Whole-house fans can also be a security risk since their proper use requires you to open your windows for fairly long time periods. It may also be inconvenient for those who have pets that are prone to escaping.
Powered Attic Ventilators
We have already discussed the basic way in which a powered attic ventilator works. It exchanges air between the exterior and the interior of your home. It does this by way of various fans and pipes that direct the air as desired. These systems are generally hooked to your home’s thermostat so that they will automatically engage when the temperature gets above a certain predetermined level.
There are several problems with this kind of system. First of all, they are complicated systems that require the precise movement of air in precise ways in order to do an effective job of cooling your home. Since every home is at least a little bit unique, this presents a special problem. All it takes is one little non-standard feature or one little flaw to your home, and this system will fail to live up to its expected results.
By far the biggest problem with a powered ventilator is the fact that this kind of system is not very efficient in terms of power usage.
The powered attic ventilator was intended to be a way of reducing electric bills. They hoped to achieve this by using an efficient system to do some of the work that an air conditioner would normally do. The idea is to let this system take some of the strain off the AC unit, which would allow it to do the job more efficiently, adding up to fewer dollars on your electric bill.
Unfortunately, this theory doesn’t work out in practice. When you install one of these systems, you will need to put a number of openings in the attic so that the air can be efficiently sucked in and blown out. However, this depressurizes the attic, changing the way that air behaves within.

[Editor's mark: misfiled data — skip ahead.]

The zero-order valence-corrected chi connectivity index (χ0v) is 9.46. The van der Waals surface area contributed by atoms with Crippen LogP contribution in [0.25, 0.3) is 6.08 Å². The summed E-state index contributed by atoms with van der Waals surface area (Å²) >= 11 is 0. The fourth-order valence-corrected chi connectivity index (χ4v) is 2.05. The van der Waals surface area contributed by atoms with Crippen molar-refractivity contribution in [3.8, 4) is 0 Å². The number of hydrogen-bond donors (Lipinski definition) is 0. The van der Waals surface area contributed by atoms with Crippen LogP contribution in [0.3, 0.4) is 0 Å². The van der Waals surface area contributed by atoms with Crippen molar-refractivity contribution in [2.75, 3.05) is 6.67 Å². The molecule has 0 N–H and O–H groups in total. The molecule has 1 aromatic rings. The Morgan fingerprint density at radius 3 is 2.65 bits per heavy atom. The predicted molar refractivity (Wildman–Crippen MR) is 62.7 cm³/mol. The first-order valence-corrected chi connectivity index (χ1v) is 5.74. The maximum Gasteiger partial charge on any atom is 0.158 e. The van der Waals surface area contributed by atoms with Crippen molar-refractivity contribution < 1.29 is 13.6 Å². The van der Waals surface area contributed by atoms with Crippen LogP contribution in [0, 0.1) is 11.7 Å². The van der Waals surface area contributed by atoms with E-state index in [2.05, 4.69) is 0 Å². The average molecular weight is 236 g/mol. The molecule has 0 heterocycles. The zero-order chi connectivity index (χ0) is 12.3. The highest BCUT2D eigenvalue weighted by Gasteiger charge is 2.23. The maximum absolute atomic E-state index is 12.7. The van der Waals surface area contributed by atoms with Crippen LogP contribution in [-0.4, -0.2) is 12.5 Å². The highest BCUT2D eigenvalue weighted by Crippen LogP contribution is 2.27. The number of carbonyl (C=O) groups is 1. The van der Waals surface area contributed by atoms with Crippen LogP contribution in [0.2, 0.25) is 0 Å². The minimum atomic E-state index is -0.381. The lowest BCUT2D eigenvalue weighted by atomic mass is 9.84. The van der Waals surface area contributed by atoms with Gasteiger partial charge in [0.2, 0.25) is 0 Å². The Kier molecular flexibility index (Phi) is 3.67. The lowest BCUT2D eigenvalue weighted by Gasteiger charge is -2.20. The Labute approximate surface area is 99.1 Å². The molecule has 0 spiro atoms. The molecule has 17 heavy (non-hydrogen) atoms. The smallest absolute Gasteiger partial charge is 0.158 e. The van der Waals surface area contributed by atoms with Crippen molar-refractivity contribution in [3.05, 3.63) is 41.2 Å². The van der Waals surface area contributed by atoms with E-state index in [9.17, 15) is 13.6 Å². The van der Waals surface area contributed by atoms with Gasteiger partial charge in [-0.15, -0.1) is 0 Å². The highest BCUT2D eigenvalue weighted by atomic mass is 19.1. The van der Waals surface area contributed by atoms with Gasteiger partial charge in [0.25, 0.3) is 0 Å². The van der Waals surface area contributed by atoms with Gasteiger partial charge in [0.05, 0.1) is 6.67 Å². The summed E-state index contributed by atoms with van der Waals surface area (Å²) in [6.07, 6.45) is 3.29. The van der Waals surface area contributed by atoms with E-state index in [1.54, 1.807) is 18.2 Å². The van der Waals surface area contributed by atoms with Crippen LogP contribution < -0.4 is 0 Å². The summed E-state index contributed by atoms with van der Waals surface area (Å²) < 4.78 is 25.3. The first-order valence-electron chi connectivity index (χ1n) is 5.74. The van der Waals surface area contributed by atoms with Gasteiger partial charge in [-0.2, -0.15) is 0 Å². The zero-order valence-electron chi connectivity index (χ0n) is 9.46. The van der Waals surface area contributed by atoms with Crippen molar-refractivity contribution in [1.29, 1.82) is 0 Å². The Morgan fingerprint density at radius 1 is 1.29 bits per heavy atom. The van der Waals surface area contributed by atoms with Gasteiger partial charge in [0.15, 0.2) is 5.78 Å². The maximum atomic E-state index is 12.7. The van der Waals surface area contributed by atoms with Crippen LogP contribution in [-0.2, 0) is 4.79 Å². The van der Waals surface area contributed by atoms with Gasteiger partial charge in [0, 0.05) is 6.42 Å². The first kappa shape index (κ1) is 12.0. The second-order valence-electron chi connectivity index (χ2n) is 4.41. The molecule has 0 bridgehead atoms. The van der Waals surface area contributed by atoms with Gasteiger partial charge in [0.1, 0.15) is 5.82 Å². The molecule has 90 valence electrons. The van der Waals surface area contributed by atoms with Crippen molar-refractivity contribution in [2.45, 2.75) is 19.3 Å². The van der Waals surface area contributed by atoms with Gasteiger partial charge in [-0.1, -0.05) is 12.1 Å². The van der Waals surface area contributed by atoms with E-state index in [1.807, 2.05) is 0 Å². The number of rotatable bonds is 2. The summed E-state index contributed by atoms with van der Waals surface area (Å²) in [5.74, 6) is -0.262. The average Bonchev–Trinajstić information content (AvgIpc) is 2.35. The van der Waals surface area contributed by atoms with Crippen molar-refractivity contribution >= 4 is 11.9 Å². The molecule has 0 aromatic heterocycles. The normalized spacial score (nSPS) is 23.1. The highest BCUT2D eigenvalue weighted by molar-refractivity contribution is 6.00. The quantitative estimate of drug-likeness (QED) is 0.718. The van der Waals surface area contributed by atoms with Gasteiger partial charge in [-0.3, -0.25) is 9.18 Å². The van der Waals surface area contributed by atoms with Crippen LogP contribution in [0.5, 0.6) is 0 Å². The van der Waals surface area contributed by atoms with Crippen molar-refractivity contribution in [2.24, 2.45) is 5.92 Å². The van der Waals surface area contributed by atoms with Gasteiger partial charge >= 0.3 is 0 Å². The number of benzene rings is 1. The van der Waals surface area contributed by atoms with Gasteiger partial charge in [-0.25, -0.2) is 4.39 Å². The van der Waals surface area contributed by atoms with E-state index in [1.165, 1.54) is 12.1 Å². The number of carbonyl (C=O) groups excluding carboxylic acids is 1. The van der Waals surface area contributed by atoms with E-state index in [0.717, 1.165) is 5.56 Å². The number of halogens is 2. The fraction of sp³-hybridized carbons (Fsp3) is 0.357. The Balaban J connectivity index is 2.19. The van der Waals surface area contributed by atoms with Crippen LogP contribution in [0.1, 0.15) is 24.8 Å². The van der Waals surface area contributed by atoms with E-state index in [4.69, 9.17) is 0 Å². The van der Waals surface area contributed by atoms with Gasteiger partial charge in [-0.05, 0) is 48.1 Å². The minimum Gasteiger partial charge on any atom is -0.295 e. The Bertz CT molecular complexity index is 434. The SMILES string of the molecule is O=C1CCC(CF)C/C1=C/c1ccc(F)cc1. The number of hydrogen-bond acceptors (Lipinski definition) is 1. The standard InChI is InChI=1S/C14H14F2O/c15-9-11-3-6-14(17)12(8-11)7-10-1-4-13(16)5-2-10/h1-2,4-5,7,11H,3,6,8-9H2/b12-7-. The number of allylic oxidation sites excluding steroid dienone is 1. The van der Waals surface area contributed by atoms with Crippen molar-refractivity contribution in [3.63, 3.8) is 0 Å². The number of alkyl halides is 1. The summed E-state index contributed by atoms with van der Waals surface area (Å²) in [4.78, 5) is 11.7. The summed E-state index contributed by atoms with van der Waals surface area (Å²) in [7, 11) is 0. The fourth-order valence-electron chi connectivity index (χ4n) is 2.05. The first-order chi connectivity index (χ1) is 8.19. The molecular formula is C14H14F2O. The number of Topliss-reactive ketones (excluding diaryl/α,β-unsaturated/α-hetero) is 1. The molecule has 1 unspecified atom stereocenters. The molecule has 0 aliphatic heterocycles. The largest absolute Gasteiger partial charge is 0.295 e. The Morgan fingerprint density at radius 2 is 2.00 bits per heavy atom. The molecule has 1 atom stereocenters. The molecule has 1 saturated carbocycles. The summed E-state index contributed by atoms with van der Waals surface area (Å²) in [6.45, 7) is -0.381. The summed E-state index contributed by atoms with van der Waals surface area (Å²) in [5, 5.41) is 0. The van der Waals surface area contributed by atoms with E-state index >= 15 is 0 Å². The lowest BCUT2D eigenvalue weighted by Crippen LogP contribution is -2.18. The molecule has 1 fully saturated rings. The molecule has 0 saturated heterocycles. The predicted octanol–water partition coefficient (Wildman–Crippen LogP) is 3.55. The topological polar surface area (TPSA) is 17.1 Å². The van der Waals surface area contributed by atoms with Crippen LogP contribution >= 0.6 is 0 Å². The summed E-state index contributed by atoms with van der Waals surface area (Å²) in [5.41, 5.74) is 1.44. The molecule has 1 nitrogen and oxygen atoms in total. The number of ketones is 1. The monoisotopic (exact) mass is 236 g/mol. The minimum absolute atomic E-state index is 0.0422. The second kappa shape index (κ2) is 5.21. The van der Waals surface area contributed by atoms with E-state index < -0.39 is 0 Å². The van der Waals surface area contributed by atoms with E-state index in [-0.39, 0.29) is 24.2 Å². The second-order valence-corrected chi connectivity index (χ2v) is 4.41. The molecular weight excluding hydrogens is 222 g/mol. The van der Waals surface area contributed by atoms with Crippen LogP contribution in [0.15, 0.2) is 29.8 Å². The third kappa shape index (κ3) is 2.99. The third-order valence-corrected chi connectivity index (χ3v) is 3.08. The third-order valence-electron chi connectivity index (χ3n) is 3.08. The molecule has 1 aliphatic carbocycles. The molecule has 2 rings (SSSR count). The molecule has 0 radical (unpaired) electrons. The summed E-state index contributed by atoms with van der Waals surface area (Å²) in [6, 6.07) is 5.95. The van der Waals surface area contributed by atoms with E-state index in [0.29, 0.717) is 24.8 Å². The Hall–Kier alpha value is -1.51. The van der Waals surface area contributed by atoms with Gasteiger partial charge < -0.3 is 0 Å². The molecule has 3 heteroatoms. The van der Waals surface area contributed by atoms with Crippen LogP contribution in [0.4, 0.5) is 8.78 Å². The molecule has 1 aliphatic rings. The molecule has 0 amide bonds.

When you use one of these systems, the attic will be kept at the same temperature as the rest of the house. This is the intended result, but it comes at a price. Think about it this way: when you take hot water and cold water and mix them, what do you get? You get warm water. Likewise, when you take super-hot attic air and mix it with normal-temperature air, you get something that is a little hotter than room temperature without being blistering hot. This is not conducive to the comfort of those within your home.
As the powered ventilator removes the hottest air from the attic, it is replaced with air from the inside of your home. The air conditioner is then forced to work harder in order to correct the temperature changes that result. In the end, this kind of ventilator will actually raise your electric bill rather than making it lower.
Other Things To Do If Your Attic Is Too Hot
If your attic is too hot, you may want to ask yourself: is this even a problem? After all, you probably don’t go up there unless you have a specific need. But, maybe your home is small, and you want to use your attic as an extra room. You can move the ductwork and HVAC downstairs, if necessary.
You can also use some spray foam to seal the little gaps and holes that cause your home to lose air. One good trick for this is to combine a headlamp with a burning cigar. No, you don’t have to smoke the cigar if you don’t want to do so. The smoke will allow you to see where the air is flowing, and this will give you an idea of where your sealant will be needed.
Finally, you can move the insulation from the attic floor to the attic roof. This will make your attic into another upstairs room in terms of its potential to hold heat. We hope that this article has been helpful and that it has given you a better understanding of your home and its ventilation system. For more information fill out our contact form today!